On a recent trip to a small town in the state of Michoacán, Mexico, I visited a traditional casa-patio (patio-house). The Spaniards brought the layout for this type of home to Mexico in the 16th century when they began building towns and cities in the New Spain. Many of the homes in traditional Mexican towns have the same layout and although some have been modified to adapt them to modern needs, like in the case above where the house was split in two, the original layout is still very visible.
Consisting of a central courtyard surrounded by porticoes and rooms these homes are similar to those found in Spain, especially in the region of Andalusia. These types of structures, influenced by Arab architecture, also have a similar layout to the traditional Roman domus (house of the upper classes) that included an open atrium that provided ventilation and light to the surrounding rooms. In the center of the atrium the impluvium would collect rainwater for use in the home.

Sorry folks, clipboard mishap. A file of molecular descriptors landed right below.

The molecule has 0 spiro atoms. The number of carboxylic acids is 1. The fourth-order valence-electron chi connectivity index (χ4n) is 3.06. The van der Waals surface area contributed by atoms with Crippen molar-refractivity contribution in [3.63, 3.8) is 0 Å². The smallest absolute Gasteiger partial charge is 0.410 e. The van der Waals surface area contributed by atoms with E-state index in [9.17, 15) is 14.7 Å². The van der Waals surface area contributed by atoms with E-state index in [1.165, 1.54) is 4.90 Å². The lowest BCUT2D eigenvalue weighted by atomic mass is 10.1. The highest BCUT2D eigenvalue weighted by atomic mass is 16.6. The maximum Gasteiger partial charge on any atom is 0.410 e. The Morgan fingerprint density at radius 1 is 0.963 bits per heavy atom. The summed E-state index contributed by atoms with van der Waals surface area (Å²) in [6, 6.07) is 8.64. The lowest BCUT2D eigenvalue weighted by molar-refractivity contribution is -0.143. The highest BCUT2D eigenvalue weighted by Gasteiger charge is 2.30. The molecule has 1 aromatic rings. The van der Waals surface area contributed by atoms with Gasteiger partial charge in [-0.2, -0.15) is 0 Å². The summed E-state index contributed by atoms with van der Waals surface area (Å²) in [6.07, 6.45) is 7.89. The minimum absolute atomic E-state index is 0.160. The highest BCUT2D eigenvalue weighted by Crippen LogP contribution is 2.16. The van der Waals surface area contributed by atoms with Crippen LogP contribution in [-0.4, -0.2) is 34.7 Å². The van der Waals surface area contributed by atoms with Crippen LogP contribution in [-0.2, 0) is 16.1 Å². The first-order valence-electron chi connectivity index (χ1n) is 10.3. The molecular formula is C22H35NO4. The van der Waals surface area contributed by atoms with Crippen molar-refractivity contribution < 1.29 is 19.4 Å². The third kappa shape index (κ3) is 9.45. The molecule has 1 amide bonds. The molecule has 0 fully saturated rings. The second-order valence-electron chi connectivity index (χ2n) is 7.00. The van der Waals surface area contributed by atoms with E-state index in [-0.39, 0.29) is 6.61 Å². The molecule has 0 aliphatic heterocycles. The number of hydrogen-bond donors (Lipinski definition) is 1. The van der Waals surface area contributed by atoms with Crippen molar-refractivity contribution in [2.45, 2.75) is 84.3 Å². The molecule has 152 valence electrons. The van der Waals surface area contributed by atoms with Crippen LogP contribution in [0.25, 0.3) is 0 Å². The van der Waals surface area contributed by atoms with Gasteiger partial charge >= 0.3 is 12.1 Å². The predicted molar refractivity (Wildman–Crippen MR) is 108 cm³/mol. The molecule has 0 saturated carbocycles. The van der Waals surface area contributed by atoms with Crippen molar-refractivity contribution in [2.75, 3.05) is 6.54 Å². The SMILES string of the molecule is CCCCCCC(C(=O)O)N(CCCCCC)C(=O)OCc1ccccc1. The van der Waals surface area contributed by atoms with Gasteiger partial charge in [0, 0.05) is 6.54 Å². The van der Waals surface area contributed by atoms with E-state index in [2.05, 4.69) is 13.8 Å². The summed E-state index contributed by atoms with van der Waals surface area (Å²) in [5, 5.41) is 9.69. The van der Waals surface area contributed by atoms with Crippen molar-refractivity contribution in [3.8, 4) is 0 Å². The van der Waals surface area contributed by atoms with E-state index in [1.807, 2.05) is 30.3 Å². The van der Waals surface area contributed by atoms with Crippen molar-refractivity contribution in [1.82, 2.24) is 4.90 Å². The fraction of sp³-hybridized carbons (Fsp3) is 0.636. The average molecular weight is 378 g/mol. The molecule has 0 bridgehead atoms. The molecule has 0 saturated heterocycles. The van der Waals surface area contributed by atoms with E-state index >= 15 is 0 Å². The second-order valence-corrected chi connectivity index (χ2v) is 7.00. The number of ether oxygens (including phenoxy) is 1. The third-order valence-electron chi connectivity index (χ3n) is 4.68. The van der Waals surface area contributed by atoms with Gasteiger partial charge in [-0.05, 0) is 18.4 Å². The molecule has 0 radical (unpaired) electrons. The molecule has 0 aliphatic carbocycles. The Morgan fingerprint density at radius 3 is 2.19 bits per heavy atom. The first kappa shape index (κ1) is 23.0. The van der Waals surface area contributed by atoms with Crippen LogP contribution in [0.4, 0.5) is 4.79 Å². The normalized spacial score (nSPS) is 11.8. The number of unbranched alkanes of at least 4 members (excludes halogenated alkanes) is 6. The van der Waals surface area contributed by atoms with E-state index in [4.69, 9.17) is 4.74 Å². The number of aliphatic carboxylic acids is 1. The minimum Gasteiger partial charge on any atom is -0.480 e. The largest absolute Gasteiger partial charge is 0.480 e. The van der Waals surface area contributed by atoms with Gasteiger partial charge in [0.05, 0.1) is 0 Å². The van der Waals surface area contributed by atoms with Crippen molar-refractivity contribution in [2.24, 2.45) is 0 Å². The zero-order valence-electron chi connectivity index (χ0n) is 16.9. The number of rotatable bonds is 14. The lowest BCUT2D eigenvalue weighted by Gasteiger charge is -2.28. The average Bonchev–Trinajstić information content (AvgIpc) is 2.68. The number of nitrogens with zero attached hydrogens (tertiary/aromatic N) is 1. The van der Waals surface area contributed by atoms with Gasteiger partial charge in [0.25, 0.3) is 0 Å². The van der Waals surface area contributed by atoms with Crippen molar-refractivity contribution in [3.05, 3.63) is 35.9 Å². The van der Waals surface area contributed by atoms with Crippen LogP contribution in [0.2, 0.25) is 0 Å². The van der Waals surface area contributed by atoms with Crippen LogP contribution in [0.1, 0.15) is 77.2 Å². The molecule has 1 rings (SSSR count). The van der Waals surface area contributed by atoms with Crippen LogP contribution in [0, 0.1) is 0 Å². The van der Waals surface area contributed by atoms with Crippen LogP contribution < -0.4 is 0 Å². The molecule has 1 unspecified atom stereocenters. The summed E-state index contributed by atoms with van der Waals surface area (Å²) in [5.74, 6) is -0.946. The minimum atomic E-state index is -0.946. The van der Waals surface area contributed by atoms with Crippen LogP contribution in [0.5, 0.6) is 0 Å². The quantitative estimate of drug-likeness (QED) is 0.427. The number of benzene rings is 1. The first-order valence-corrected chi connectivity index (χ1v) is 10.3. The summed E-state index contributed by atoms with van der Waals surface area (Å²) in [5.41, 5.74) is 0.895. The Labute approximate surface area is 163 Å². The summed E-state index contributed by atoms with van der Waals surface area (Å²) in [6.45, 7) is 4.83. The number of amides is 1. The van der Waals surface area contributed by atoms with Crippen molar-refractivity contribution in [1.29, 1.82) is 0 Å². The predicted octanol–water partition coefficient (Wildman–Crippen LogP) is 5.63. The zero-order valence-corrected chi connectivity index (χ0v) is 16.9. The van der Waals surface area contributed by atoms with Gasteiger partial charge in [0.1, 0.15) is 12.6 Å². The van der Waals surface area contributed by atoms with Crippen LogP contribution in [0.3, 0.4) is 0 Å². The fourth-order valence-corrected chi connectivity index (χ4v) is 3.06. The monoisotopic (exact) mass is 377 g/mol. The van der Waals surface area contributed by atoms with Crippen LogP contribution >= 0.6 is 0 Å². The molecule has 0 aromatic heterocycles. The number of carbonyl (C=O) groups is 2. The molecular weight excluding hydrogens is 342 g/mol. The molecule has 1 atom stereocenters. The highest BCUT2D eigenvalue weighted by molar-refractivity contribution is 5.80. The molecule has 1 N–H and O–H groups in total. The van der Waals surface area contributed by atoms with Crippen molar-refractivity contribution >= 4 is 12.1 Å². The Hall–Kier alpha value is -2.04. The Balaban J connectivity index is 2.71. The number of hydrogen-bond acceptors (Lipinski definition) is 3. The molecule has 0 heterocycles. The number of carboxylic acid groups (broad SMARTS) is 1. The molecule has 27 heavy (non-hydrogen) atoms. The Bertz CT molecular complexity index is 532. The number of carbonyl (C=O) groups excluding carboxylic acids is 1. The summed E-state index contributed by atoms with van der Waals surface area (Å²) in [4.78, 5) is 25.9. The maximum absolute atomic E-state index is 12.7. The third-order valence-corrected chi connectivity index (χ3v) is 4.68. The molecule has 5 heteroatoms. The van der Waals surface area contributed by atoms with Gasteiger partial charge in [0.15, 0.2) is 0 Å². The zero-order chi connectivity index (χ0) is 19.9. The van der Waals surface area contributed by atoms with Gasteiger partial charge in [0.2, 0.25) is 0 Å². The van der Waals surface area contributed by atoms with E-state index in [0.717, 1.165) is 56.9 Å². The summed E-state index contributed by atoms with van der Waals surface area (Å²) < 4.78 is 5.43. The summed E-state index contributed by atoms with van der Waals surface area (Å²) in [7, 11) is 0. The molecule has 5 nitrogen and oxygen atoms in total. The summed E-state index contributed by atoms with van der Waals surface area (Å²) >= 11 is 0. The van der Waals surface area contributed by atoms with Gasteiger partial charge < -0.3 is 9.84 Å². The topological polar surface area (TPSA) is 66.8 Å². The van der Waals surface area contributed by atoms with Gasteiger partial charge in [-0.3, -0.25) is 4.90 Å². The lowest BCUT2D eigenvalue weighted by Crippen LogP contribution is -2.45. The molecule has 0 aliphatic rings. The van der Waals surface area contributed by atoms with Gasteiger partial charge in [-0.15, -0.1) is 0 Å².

Often, the patio-house was used for both private and commercial activities as the front rooms with direct access to the street were used for stores, offices and other businesses. The home's entrance is through the zaguán, (a Spanish word derived from Arabic) a covered entryway. Often the door to the zaguán is left open, relying on an interior iron gate (cancel or cancela) to protect the home from unwanted visitors. This allows one to peek into these homes from the street!
Many of these structures, like the one pictured above, were made of adobe (uncooked clay and straw bricks). This material --as well as being very eco-friendly-- provides favorable thermal qualities. During the day it takes a long time to heat up and at night it takes several hours to release the heat, providing a cool space during the day and warm place to sleep at night.
Images: Natalie Espinosa